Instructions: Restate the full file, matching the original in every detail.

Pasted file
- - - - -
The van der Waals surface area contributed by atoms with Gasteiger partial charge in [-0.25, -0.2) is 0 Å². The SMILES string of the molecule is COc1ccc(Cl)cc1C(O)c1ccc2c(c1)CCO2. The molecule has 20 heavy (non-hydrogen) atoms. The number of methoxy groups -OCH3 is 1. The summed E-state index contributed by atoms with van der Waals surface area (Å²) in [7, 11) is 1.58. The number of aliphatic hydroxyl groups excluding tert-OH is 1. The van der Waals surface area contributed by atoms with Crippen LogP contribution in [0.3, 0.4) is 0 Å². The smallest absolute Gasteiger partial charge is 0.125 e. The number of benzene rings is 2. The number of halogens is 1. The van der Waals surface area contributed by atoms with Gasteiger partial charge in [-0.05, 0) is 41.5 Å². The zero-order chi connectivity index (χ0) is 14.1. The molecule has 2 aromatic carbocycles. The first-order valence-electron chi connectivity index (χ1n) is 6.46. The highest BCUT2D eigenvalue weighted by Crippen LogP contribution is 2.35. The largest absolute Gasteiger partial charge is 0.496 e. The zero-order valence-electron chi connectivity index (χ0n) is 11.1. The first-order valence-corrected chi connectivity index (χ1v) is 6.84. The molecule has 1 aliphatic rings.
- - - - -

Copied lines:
The van der Waals surface area contributed by atoms with Gasteiger partial charge in [-0.25, -0.2) is 0 Å². The SMILES string of the molecule is COc1ccc(Cl)cc1C(O)c1ccc2c(c1)CCO2. The molecule has 20 heavy (non-hydrogen) atoms. The number of methoxy groups -OCH3 is 1. The summed E-state index contributed by atoms with van der Waals surface area (Å²) in [7, 11) is 1.58. The number of aliphatic hydroxyl groups excluding tert-OH is 1. The van der Waals surface area contributed by atoms with Crippen LogP contribution in [0.3, 0.4) is 0 Å². The smallest absolute Gasteiger partial charge is 0.125 e. The number of benzene rings is 2. The number of halogens is 1. The van der Waals surface area contributed by atoms with Gasteiger partial charge in [-0.05, 0) is 41.5 Å². The zero-order chi connectivity index (χ0) is 14.1. The molecule has 2 aromatic carbocycles. The first-order valence-electron chi connectivity index (χ1n) is 6.46. The highest BCUT2D eigenvalue weighted by Crippen LogP contribution is 2.35. The largest absolute Gasteiger partial charge is 0.496 e. The zero-order valence-electron chi connectivity index (χ0n) is 11.1. The first-order valence-corrected chi connectivity index (χ1v) is 6.84. The molecule has 1 aliphatic rings.